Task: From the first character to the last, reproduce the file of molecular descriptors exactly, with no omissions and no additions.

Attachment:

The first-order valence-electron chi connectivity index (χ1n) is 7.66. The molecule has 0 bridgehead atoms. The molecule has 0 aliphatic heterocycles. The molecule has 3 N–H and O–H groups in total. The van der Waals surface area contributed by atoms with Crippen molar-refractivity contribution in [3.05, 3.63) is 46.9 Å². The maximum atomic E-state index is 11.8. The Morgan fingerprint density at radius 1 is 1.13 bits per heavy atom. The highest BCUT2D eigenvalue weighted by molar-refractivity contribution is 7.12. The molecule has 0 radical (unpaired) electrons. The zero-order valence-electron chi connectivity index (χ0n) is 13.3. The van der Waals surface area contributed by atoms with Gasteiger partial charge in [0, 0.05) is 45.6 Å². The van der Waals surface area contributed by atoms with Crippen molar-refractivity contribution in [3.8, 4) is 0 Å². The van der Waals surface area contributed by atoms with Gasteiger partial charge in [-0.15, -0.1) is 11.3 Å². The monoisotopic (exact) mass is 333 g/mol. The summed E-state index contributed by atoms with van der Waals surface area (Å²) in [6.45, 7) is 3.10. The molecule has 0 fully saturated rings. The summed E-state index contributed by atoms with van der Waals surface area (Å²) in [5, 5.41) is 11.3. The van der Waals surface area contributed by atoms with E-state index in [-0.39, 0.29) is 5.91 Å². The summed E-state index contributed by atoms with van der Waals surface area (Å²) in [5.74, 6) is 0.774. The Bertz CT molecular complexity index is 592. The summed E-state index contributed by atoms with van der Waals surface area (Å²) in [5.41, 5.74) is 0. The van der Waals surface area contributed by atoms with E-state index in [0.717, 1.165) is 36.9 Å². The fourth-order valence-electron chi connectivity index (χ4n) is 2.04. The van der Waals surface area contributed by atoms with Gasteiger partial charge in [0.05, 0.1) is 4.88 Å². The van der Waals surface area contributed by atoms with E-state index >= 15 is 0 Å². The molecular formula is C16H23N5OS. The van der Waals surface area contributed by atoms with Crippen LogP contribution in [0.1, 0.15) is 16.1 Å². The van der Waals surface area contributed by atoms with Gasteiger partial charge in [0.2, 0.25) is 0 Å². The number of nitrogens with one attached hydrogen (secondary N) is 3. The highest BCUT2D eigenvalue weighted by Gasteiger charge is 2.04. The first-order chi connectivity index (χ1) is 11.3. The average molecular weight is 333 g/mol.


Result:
The first-order valence-electron chi connectivity index (χ1n) is 7.66. The molecule has 0 bridgehead atoms. The molecule has 0 aliphatic heterocycles. The molecule has 3 N–H and O–H groups in total. The van der Waals surface area contributed by atoms with Crippen molar-refractivity contribution in [3.05, 3.63) is 46.9 Å². The maximum atomic E-state index is 11.8. The Morgan fingerprint density at radius 1 is 1.13 bits per heavy atom. The highest BCUT2D eigenvalue weighted by molar-refractivity contribution is 7.12. The molecule has 0 radical (unpaired) electrons. The zero-order valence-electron chi connectivity index (χ0n) is 13.3. The van der Waals surface area contributed by atoms with Gasteiger partial charge in [0, 0.05) is 45.6 Å². The van der Waals surface area contributed by atoms with Crippen molar-refractivity contribution in [3.8, 4) is 0 Å². The van der Waals surface area contributed by atoms with Gasteiger partial charge in [-0.15, -0.1) is 11.3 Å². The monoisotopic (exact) mass is 333 g/mol. The summed E-state index contributed by atoms with van der Waals surface area (Å²) in [6.45, 7) is 3.10. The molecule has 0 fully saturated rings. The summed E-state index contributed by atoms with van der Waals surface area (Å²) in [5, 5.41) is 11.3. The van der Waals surface area contributed by atoms with E-state index in [-0.39, 0.29) is 5.91 Å². The summed E-state index contributed by atoms with van der Waals surface area (Å²) in [5.74, 6) is 0.774. The Bertz CT molecular complexity index is 592. The summed E-state index contributed by atoms with van der Waals surface area (Å²) in [5.41, 5.74) is 0. The van der Waals surface area contributed by atoms with E-state index in [0.717, 1.165) is 36.9 Å². The fourth-order valence-electron chi connectivity index (χ4n) is 2.04. The van der Waals surface area contributed by atoms with Gasteiger partial charge in [0.05, 0.1) is 4.88 Å². The van der Waals surface area contributed by atoms with E-state index >= 15 is 0 Å². The molecular formula is C16H23N5OS. The van der Waals surface area contributed by atoms with Crippen LogP contribution in [0.1, 0.15) is 16.1 Å². The van der Waals surface area contributed by atoms with Gasteiger partial charge in [0.2, 0.25) is 0 Å². The number of nitrogens with one attached hydrogen (secondary N) is 3. The highest BCUT2D eigenvalue weighted by Gasteiger charge is 2.04. The first-order chi connectivity index (χ1) is 11.3. The average molecular weight is 333 g/mol.